Last update issued on April 24, 2003 at 03:10 UTC.
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[Solar cycles 21-23 (last update April 2, 2003)]
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The geomagnetic field was quiet to minor storm on April 23. Solar wind speed ranged between 454 and 565 km/sec.
Solar flux measured at 20h UTC on 2.8 GHz was 132.8. The planetary A
index was 18 (STAR Ap - based on the mean of three hour interval ap indices: 17.9).
Three hour interval K indices: 24543333 (planetary), 14433333 (Boulder).
The background x-ray flux is at the class B4 level.
At midnight there were 6 spotted regions on the visible disk. Solar flare activity was high. A total of 6 C and 2 M class events was recorded during the day. Region 10339 at the northwest limb produced a C2.2 flare at 03:22, a C3.4 flare at 05:36, a C1.1 flare at 09:17 and a C5.8 flare at 12:13 UTC.
Region 10336 decayed slightly in the main penumbral areas. A few new spots emerged.
Region 10337 developed slowly and quietly with the large penumbra adding further to its size. There is a small positive polarity field with spots southwest of the main (negative polarity) penumbra, otherwise the region has a magnetically simple layout.
Region 10338 lost some of its small spots while the general layout of the region did not change much. There are still two magnetic delta structures, the major one being in the largest trailing penumbra. Minor M class flares are possible. Flares: C2.2 at 00:50, M5.1/1N (associated with a moderate type II and a weak type IV radio sweeps) at 01:06, C1.9 at 10:35 and an M2.0/1F at 15:56 UTC.
Region 10342 decayed slightly and could soon become spotless.
New region 10343 emerged near the northeast limb and is developing slowly.
Spotted regions not yet numbered by SEC/NOAA:
[S143] A new region emerged on April 23 in the northwest quadrant south of region 10338. Location at midnight: N04W28.
April 21: A rather faint partial halo CME was observed in LASCO images after the M2.8 flare in region 10338 at 13:07 UTC. No obvious traces of ejected material were observed below the south pole or off of the southeast limb. The CME could reach Earth on April 23 or 24 and cause active geomagnetic conditions.
April 22: No obviously geoeffective CMEs observed.
April 23: A partial halo CME was observed in LASCO images after the M5.1 flare in region 10338 early in the day. The major part of the ejected material was observed off of the northwest limb. While Earth will be outside of the reaches of the main body of the CME, there is a possibility of a minor impact from the southern CME flank on April 25.
Coronal hole history (since late October 2002)
Compare today's report with the situation one solar rotation ago: 28 days ago 27 days ago 26 days ago
A decaying, recurrent coronal hole (CH35) in the southern hemisphere was in a geoeffective position on April 21-22. A recurrent trans equatorial coronal hole (CH36) was in a geoeffective position on April 23-24.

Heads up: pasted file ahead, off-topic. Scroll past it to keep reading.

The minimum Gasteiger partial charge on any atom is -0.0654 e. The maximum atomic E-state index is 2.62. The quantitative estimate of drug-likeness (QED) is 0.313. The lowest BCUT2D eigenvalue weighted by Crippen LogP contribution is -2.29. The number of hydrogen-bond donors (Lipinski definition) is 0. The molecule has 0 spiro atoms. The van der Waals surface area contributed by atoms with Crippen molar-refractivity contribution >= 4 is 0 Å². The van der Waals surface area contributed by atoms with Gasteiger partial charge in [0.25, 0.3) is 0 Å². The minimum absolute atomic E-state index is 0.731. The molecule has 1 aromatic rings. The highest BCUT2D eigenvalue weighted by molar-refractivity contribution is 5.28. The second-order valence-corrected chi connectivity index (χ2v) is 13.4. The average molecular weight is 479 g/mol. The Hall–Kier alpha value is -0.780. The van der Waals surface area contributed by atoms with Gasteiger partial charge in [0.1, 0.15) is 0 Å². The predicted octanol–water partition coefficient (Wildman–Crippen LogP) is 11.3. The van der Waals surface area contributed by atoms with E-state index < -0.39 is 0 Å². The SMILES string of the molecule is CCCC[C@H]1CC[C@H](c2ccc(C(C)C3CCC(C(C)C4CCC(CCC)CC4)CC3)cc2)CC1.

Processed SOHO EIT 284 image at 19:06 UTC on April 23. Any black areas on the solar disk are likely coronal holes.
The geomagnetic field is expected to be quiet to active on April 24 and unsettled to active on April 25 due to a high speed stream from coronal hole CH35. A high speed stream from coronal hole CH36 will likely arrive on April 26 and cause unsettled to minor storm conditions that day with unsettled to active on April 27. Long distance medium wave (AM) band propagation along east-west paths over high and upper middle latitudes is very poor, a condition which is likely to persist until at least April 28. Propagation along north-south paths is poor and will likely be poor to fair until at least April 28. [Trans Atlantic propagation conditions are currently monitored every night on 1470 kHz. Dominant station tonight: Radio Cristal del Uruguay.]
|Coronal holes (1)||Coronal mass ejections (2)||M and X class flares (3)|
1) Effects from a coronal hole could reach Earth within the next 5 days.
2) Material from a CME is likely to impact Earth within 96 hours.
3) There is a possibility of either M or X class flares within the next 48 hours.
Green: 0-20% probability, Yellow: 20-60% probability, Red: 60-100% probability.
Compare to the previous day's image.
Data for all numbered solar regions according to the Solar Region Summary provided by SEC/NOAA. Comments are my own, as is the STAR spot count (spots observed at or inside a few hours before midnight) and data for regions not numbered by SEC or where SEC has observed no spots.
|Solar region||Date numbered||SEC
|Location at midnight||Area||Classification||Comment|
|10339||2003.04.20||5||N16W84||0060||CSO||rotated out of view|
classification was DSO
|Total spot count:||72||62|
flux at Earth
|International sunspot number||Smoothed sunspot number|
cycle 23 sunspot max.
|2002.10||167.0||97.5||(91.0 predicted, -3.6)|
|2002.11||168.7||95.0||(85.7 predicted, -5.3)|
|2002.12||157.2||81.6||(81.3 predicted, -4.4)|
|2003.01||144.0||79.5||(78.3 predicted, -3.0)|
|2003.02||124.5||46.2||(73.3 predicted, -5.0)|
|2003.03||131.4||61.5||(67.6 predicted, -5.7)|
|2003.04||120.1 (1)||71.3 (2)||(62.7 predicted, -4.9)|
1) Running average based on the daily 20:00 UTC observed solar flux value at 2800 MHz.
2) Unofficial, accumulated value based on the Boulder (SEC/NOAA) sunspot number. The official international sunspot number is typically 25-45% less.
This report has been prepared by Jan Alvestad. It is based partly on my own observations and interpretations, and partly on data from sources noted in solar links. All time references are to the UTC day. Comments and suggestions are always welcome.